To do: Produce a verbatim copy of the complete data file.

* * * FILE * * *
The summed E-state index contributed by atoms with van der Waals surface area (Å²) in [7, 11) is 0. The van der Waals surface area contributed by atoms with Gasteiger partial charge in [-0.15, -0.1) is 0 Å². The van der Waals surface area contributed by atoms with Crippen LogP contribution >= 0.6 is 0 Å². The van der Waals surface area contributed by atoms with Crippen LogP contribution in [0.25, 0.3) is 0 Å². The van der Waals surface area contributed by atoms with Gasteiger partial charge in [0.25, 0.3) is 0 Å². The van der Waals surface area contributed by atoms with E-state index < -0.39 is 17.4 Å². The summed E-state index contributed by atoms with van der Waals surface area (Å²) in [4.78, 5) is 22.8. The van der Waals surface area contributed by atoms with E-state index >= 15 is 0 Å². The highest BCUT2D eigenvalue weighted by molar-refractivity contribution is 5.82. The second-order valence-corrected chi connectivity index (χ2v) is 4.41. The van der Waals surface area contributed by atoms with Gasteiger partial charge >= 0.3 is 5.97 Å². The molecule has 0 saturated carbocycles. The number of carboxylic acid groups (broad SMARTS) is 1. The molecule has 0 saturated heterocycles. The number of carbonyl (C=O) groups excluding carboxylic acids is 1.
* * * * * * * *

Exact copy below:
The summed E-state index contributed by atoms with van der Waals surface area (Å²) in [7, 11) is 0. The van der Waals surface area contributed by atoms with Gasteiger partial charge in [-0.15, -0.1) is 0 Å². The van der Waals surface area contributed by atoms with Crippen LogP contribution >= 0.6 is 0 Å². The van der Waals surface area contributed by atoms with Crippen LogP contribution in [0.25, 0.3) is 0 Å². The van der Waals surface area contributed by atoms with Gasteiger partial charge in [0.25, 0.3) is 0 Å². The van der Waals surface area contributed by atoms with E-state index < -0.39 is 17.4 Å². The summed E-state index contributed by atoms with van der Waals surface area (Å²) in [4.78, 5) is 22.8. The van der Waals surface area contributed by atoms with E-state index >= 15 is 0 Å². The highest BCUT2D eigenvalue weighted by molar-refractivity contribution is 5.82. The second-order valence-corrected chi connectivity index (χ2v) is 4.41. The van der Waals surface area contributed by atoms with Gasteiger partial charge >= 0.3 is 5.97 Å². The molecule has 0 saturated carbocycles. The number of carboxylic acid groups (broad SMARTS) is 1. The molecule has 0 saturated heterocycles. The number of carbonyl (C=O) groups excluding carboxylic acids is 1.